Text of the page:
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Barriers to cervical cancer screening among ethnic minority women: A qualitative study

Marlow, L; Waller, J; Wardle, J; (2015) Barriers to cervical cancer screening among ethnic minority women: A qualitative study. Journal of Family Planning and Reproductive Health Care , 41 (4) pp. 248-254. 10.1136/jfprhc-2014-101082. Green open access

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Abstract

BACKGROUND: Ethnic minority women are less likely to attend cervical screening. AIM: To explore self-perceived barriers to cervical screening attendance among ethnic minority women compared to white British women. DESIGN: Qualitative interview study. SETTING: Community groups in ethnically diverse London boroughs. METHODS: Interviews were carried out with 43 women from a range of ethnic minority backgrounds (Indian, Pakistani, Bangladeshi, Caribbean, African, Black British, Black other, white other) and 11 white British women. Interviews were recorded, transcribed verbatim and analysed using Framework analysis. RESULTS: Fifteen women had delayed screening/never been screened. Ethnic minority women felt there was a lack of awareness about cervical cancer in their community, and several did not recognise the terms ‘cervical screening’ or ‘smear test’. Barriers to cervical screening raised by all women were emotional (fear, embarrassment, shame), practical (lack of time) and cognitive (low perceived risk, absence of symptoms). Emotional barriers seemed to be more prominent among Asian women. Low perceived risk of cervical cancer was influenced by beliefs about having sex outside of marriage and some women felt a diagnosis of cervical cancer might be considered shameful. Negative experiences were well remembered by all women and could be a barrier to repeat attendance. CONCLUSIONS: Emotional barriers (fear, embarrassment and anticipated shame) and low perceived risk might contribute to explaining lower cervical screening coverage for some ethnic groups. Interventions to improve knowledge and understanding of cervical cancer are needed in ethnic minority communities and investment in training for health-professionals may improve experiences and encourage repeat attendance for all women.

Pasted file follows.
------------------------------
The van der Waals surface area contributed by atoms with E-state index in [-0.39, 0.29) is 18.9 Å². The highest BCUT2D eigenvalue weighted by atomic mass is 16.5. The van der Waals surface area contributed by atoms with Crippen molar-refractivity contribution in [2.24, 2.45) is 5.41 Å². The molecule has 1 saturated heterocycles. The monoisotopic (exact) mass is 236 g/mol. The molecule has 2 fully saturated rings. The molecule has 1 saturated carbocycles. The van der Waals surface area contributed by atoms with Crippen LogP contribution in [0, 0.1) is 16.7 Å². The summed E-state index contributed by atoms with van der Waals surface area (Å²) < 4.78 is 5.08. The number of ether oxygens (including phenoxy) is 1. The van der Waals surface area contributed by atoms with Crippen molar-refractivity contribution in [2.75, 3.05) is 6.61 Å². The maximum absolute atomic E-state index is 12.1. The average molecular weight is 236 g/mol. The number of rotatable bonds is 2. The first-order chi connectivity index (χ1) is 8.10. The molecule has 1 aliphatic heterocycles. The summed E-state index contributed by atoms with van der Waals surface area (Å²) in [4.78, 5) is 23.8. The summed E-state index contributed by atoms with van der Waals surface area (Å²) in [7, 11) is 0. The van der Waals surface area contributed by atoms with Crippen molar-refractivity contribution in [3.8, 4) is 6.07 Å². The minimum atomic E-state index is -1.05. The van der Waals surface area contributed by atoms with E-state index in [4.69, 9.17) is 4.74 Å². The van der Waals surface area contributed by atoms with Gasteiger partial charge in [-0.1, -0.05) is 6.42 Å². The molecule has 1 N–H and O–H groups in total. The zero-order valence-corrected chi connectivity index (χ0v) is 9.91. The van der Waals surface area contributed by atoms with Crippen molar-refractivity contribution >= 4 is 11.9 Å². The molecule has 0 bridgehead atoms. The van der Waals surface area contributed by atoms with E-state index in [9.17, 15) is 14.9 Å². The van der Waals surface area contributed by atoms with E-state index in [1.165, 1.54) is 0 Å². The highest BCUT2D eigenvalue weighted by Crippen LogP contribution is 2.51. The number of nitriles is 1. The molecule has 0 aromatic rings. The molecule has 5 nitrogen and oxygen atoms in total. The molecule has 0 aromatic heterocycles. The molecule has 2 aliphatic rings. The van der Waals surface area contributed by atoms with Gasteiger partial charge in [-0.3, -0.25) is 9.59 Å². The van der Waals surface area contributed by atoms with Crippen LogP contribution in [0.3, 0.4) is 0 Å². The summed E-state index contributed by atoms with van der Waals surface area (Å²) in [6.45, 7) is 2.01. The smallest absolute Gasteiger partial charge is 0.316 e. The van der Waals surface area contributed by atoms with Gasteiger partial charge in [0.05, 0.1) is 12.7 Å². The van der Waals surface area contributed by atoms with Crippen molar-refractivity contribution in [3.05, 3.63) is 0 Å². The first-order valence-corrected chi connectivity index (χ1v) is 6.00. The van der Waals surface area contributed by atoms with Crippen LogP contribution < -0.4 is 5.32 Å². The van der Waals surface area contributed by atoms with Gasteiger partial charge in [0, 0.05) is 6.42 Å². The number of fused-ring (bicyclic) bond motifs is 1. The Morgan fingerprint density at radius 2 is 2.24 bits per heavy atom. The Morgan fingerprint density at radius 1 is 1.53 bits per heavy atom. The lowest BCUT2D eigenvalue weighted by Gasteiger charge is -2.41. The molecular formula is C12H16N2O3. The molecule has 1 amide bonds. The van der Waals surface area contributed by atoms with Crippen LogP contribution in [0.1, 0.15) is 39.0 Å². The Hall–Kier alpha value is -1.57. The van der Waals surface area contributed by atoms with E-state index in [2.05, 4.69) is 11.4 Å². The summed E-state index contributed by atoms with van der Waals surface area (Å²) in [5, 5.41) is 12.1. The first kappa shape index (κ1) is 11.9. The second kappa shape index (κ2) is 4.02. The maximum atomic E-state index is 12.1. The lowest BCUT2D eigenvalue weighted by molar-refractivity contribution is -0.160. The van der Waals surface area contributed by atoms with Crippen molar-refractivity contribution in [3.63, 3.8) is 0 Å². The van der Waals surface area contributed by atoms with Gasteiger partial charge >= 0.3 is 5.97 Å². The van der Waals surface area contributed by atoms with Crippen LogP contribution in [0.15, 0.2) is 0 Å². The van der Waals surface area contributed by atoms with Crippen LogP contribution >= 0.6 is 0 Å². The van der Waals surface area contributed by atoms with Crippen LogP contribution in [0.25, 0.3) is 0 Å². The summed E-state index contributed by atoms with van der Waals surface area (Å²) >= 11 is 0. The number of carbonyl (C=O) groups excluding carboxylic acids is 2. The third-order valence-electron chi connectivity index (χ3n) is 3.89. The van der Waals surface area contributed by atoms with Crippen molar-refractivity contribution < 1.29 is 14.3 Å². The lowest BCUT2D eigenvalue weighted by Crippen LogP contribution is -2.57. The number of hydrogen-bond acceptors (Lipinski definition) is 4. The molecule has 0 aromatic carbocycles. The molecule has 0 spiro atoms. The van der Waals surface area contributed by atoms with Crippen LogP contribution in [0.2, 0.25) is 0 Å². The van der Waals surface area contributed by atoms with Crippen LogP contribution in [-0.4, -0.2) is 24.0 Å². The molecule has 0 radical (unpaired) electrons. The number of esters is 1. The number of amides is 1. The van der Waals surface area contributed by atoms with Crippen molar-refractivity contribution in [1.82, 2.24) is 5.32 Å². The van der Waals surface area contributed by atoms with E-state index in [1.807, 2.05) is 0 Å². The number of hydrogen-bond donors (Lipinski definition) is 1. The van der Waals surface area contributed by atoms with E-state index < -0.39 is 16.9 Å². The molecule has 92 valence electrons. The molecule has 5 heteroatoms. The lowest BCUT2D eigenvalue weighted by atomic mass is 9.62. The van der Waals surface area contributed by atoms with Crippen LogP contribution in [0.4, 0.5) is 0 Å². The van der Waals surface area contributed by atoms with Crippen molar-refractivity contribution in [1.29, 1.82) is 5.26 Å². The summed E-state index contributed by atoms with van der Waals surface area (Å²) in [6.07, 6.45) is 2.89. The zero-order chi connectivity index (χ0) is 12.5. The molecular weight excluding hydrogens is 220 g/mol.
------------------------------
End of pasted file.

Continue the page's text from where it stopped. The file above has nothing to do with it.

Type: Article
Title: Barriers to cervical cancer screening among ethnic minority women: A qualitative study
Open access status: An open access version is available from UCL Discovery
DOI: 10.1136/jfprhc-2014-101082
Publisher version: http://dx.doi.org/10.1136/jfprhc-2014-101082
Language: English
Additional information: This is an Open Access article distributed in accordance with the terms of the Creative Commons Attribution (CC BY 4.0) license, which permits others to distribute, remix, adapt and build upon this work, for commercial use, provided the original work is properly cited. See: http://creativecommons.org/licenses/by/4.0/
Keywords: Cervical screening, race, ethnicity, inequalities, barriers
UCL classification: UCL
UCL > Provost and Vice Provost Offices > School of Life and Medical Sciences
UCL > Provost and Vice Provost Offices > School of Life and Medical Sciences > Faculty of Population Health Sciences > Institute of Epidemiology and Health
UCL > Provost and Vice Provost Offices > School of Life and Medical Sciences > Faculty of Population Health Sciences > Institute of Epidemiology and Health > Epidemiology and Public Health
URI: https://discovery.ucl.ac.uk/id/eprint/1458583
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